The Grand Controle Hotel Transports allows you to experience 18th century French court life
Queen for a day? For anyone who has ever dreamed of living 18th century French court life – like the one deliciously portrayed in Sofia Coppola’s film Marie Antoinette – the fantasy is now a reality. The newly opened hotel Le Grand Contrôle is located two doors away from the famous Golden Palace and is an official property of Versailles. It is the first hotel to reside within the confines of the most famous residence in France.
The property, which opened in June 2021, is managed by Airelles, the five-star luxury hotel group, which also includes intimate properties across France in Saint Tropez, Courchevel, Val d’Isère and Gordes. The two buildings that make up the newly opened property were empty for 20 years and last served as an officers’ club. In an almost total state of disrepair, the army returned the property to Versailles in 2016. The castle organized a competition between hotel groups and investors to obtain the right to develop and restore the leaky roof dwelling. .
With a rich history and rich in stories, the project was one of the juiciest to land. Originally made for the Duke of Beauvillier in 1681, it was designed by Jules Hardouin Mansart, the same gentleman Louis XIV chose to transform Versailles from a simple hunting lodge into a magnificent gilded palace. In 1723, the buildings officially became the Ministry of Finance under Louis XV. Here, taxes were assessed and collected. The king’s last and most famous tax collector was Jacques Necker, who held the post intermittently from 1776 until his ouster at the start of the French Revolution. There remains a corridor, now blocked, which led directly the finance ministers to the king at Versailles.
According to Julien Révah, managing director of Grand Contrôle, although small compared to other hotel conglomerates, Airelles had a great idea. “We competed with much bigger groups like Hilton, Accor, Marriott and won,” he told TZR, adding: “We think it’s because our proposal was a rendition of the decor of ‘origin versus something totally modern. ” The development marks the first time that a property belonging to Versailles has been leased for public use by a private company.
The result is not only a spectacular 14-room hotel dressed to perfection in decor from around 1788, but the experiences to live up to it. Upon arrival, guests are assigned a butler who will attend to needs during the stay and students of the school about the rich history of the hotel, castle and park. Not much for history lessons? Take an early morning jog or stroll through the pristine green spaces before guests visiting the castle are allowed in.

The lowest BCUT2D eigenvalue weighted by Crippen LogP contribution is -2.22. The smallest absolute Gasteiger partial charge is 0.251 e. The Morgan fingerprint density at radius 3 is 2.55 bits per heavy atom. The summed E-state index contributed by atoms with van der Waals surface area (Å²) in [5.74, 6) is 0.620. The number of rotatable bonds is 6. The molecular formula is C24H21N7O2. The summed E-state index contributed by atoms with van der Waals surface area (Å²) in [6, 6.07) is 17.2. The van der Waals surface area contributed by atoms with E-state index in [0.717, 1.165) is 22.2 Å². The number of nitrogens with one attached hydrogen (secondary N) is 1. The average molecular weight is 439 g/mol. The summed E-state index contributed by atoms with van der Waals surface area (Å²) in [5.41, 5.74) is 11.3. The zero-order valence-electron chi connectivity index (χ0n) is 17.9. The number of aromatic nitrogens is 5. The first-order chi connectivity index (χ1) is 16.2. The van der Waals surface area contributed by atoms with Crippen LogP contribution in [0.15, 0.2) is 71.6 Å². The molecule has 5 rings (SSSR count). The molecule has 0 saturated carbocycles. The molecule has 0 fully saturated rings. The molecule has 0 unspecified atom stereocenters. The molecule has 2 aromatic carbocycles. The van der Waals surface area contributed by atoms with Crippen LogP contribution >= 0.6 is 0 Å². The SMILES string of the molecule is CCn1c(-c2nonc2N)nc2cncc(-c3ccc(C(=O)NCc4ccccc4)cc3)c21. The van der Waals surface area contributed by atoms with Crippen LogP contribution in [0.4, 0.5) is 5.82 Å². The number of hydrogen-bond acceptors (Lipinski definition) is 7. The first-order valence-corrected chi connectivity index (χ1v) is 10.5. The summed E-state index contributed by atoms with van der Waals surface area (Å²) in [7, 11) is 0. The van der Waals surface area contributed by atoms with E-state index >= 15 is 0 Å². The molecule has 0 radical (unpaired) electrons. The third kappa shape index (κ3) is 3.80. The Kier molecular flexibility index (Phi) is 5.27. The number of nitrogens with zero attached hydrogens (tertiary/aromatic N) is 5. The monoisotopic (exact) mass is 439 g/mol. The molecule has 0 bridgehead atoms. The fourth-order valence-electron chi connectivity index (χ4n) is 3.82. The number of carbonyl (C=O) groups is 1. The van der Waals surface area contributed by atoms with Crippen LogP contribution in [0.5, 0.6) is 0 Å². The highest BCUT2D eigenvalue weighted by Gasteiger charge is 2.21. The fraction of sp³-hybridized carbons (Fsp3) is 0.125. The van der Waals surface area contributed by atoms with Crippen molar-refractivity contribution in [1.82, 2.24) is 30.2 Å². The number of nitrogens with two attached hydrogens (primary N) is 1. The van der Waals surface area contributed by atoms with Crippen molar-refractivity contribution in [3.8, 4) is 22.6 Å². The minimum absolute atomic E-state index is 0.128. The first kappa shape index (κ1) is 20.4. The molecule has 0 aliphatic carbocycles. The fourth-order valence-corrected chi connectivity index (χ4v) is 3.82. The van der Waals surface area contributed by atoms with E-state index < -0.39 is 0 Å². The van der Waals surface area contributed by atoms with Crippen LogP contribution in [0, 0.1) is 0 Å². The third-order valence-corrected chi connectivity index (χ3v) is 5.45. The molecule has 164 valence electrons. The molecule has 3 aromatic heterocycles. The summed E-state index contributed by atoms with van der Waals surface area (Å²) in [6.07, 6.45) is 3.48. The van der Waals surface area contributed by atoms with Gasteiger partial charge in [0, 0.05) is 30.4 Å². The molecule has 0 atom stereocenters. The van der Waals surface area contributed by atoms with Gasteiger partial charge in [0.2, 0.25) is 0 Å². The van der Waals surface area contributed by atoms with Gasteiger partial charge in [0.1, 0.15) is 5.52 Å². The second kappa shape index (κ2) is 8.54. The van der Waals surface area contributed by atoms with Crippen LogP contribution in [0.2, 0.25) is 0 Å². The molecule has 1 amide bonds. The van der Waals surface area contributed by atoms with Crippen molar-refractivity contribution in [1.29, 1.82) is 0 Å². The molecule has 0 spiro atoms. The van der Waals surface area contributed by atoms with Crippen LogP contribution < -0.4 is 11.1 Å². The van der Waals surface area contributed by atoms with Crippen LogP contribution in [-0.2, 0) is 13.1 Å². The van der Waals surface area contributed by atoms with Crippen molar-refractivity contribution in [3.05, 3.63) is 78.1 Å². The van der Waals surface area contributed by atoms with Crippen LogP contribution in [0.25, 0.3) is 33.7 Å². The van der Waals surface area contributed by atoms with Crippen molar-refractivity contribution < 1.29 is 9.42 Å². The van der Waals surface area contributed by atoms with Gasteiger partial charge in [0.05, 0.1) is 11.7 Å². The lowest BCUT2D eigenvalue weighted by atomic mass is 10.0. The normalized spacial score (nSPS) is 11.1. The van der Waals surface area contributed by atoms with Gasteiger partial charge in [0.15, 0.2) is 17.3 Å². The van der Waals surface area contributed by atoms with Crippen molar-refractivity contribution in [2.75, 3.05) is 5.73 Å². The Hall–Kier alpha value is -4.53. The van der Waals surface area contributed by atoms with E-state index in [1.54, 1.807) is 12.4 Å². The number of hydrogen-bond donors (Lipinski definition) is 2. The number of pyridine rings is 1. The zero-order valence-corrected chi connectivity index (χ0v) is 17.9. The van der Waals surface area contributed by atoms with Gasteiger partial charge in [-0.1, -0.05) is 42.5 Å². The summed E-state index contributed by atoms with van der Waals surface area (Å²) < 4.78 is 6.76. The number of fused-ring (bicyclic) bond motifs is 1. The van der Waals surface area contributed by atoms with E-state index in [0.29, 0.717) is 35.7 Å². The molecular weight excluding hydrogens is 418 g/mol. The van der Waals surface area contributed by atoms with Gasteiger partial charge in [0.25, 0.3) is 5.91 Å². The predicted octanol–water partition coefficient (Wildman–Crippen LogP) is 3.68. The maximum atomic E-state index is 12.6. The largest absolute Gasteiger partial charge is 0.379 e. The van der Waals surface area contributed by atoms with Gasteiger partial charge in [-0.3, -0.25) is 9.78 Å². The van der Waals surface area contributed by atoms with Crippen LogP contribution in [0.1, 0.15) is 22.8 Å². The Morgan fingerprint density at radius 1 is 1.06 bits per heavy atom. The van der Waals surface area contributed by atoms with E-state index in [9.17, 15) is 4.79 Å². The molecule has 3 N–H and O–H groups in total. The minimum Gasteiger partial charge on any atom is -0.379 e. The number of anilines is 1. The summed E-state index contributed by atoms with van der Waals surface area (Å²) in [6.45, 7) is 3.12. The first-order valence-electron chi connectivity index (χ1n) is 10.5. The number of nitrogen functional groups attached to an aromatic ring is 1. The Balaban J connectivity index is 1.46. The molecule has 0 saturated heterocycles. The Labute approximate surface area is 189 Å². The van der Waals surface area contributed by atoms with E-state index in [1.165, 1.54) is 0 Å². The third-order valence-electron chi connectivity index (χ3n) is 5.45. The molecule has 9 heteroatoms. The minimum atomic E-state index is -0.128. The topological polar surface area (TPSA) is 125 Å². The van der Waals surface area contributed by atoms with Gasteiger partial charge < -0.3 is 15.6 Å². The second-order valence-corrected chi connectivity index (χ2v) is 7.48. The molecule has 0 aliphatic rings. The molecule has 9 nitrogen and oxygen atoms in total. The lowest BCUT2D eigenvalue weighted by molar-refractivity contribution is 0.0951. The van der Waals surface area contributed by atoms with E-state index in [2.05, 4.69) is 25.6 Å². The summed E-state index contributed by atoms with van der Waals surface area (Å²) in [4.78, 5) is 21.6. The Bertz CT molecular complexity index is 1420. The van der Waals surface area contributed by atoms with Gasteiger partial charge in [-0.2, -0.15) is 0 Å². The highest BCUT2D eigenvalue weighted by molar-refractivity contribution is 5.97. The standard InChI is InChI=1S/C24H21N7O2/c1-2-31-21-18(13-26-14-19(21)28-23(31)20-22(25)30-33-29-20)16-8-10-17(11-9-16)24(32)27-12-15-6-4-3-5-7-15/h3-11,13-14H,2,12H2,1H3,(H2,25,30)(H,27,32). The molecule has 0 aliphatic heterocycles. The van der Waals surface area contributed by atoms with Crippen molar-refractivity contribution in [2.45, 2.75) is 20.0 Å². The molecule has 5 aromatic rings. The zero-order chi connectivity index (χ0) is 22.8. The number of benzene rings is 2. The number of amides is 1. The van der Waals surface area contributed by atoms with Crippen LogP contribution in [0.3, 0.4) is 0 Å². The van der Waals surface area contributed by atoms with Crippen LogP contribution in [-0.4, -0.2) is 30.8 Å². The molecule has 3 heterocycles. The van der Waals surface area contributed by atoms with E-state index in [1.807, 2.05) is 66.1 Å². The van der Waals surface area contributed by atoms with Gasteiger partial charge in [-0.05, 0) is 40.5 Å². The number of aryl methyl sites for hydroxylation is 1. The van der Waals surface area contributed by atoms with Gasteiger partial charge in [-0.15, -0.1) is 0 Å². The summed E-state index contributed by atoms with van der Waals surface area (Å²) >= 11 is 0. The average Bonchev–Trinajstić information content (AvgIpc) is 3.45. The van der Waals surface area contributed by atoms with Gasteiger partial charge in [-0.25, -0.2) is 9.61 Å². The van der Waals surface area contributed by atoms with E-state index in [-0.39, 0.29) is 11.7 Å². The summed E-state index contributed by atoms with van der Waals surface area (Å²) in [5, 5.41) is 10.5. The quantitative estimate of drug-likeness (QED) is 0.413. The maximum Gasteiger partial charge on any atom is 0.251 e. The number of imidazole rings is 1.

But the gardens are not the only pleasure. Anyone who has visited Versailles during tourist season knows that a visit to the main house can be as enjoyable as a 6 train bound for Grand Central during rush hour. Lucky Grand Control guests can roam the palace, including the famous Hall of Mirrors, after official closing hours in seclusion, away from the crowds.
Whitney Robinson, CEO of DW Northstar, a real estate development and design consultancy, and former editor of Elle Decor, knows it firsthand. He recently toured the property with her husband, Marc Karimzadeh of CFDA, on the recommendation of celebrity chef and colleague Alain Ducasse, who orchestrates the property’s restaurant. “Having exclusive access to L’Orangerie and the chateau, especially the Hall of Mirrors with no one other than my husband and I, is second to none,” he told TZR, highlighting the experience of unique welcome. “It makes you feel like you’re in 1721, not 2021.”
This is especially true for the Ducasse standards of candle light dinners. “It’s designed as a theater, a completely immersive and transporting hospitality experience, but one that is performed in a very authentic, professional and detailed manner,” continues Robinson.
Staff uniforms reflect traditional 18th century attire; men wear brocade vests, waistcoats, breeches and tights, while maids wear a corseted jacket and lively skirt, suitable for modern use. It’s done in a tasteful way that doesn’t evoke Disney kitsch. Guests can also have fun, explains Révah.
“We receive a lot of requests for themed costume parties such as the feast of Marie-Antoinette. We have outfit choices and provide 18th century style hairstyles and makeup with a photographer to capture it all. People love this idea. “
Of course, wedding requests are already pouring in for the venue, which can seat 60 for dinner or accommodate 100 for cocktails. “We asked a Russian oligarch to buy the property for two days. booked the property for two days, ”explains Révah.
Confused about what to do for New Years Eve 2022? Le Grand Contrôle is hosting an 18th century masked ball with a feast, but even using the covered outdoor pergola on the patio space is limited, so book early for the chance to ring in the French New Year.
Besides parties and private tours, there are certainly other ways to enjoy the Grand Control. A Valmont Spa awaits those who wish to be pampered like a royal in the basement of buildings. A modern 21st-century swimming pool is set in a room with brick walls juxtaposed with lounge chairs by the pool hinting at the Louis XVI style. In all public areas of the hotel, bowls of decadent fruit and platters of macarons are offered to guests.